Since 2007, retirees have reaped big savings through pension splitting. If your spouse has a generous employer pension or a lot of registered savings, you can attribute some of that income to yourself and some to your spouse, reducing the overall tax bill for the couple as a whole. Up to 50% of income from a pension plan can be split at any age, says Ross McShane. After 65, 50% of RRIF income can be split with a spouse. The added bonus is the lower-earning spouse can take advantage of the pension income tax credit, saving up to $300 a year. Here’s how it works:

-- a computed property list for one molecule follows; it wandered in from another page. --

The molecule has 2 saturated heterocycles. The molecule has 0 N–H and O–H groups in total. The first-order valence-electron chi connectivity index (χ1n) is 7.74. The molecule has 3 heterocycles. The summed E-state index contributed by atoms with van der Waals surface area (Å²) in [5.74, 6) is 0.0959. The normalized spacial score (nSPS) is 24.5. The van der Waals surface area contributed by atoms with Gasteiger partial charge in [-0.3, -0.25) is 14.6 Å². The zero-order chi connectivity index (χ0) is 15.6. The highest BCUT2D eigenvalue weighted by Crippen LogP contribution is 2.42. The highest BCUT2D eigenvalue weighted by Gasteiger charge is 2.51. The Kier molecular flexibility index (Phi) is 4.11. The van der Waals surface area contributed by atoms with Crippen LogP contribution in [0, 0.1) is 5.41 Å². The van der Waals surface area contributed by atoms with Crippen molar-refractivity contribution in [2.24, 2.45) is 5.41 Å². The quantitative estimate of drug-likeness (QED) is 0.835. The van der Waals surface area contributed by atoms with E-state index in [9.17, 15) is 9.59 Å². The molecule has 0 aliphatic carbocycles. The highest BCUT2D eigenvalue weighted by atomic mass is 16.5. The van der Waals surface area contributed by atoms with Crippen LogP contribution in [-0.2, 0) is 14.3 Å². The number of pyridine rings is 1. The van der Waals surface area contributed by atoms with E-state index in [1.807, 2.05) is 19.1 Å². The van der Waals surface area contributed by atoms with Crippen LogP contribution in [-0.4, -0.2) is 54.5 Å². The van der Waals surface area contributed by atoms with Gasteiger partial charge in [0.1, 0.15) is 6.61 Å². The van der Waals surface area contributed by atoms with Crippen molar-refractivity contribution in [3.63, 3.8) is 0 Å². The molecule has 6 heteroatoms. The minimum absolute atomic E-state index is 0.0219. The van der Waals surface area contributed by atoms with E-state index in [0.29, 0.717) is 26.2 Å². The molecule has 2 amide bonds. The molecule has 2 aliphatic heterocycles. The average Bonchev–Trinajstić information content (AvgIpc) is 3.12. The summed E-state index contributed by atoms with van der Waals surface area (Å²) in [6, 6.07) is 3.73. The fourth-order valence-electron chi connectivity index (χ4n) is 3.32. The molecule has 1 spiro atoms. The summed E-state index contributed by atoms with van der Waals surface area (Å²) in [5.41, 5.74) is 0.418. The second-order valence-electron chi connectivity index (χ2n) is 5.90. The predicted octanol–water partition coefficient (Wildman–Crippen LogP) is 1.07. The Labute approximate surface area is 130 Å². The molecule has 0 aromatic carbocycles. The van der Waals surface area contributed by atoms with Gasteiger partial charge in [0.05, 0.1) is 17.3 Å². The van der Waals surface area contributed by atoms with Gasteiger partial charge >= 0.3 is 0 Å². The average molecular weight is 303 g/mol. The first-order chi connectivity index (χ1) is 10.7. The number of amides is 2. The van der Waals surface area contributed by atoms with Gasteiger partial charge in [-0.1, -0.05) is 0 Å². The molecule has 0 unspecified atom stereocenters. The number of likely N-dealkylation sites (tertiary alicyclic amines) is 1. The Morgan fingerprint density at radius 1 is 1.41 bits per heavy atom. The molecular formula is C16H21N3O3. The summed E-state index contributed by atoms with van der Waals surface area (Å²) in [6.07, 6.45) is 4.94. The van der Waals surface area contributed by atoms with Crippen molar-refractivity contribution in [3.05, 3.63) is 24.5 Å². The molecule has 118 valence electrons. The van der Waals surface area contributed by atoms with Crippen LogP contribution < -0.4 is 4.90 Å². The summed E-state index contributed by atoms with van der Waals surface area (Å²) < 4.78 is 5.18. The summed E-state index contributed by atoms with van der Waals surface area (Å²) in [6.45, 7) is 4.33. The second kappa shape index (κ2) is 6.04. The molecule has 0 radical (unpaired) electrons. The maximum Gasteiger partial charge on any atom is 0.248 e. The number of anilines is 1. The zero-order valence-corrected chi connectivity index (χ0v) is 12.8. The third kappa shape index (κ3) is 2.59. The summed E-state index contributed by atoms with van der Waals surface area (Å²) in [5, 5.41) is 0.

Assume both spouses are age 65. Mike’s annual retirement income is $60,000 and Judy’s is $20,000. They pay a total of $11,000 in tax if they live in B.C., factoring in the pension income credit.
However if Mike splits some of his income so he claims $42,600 and Judy claims $37,400, they’d pay roughly $9,000 in tax, saving $2,000 a year. Multiply that by 25 years of retirement and the couple saves a total of $50,000.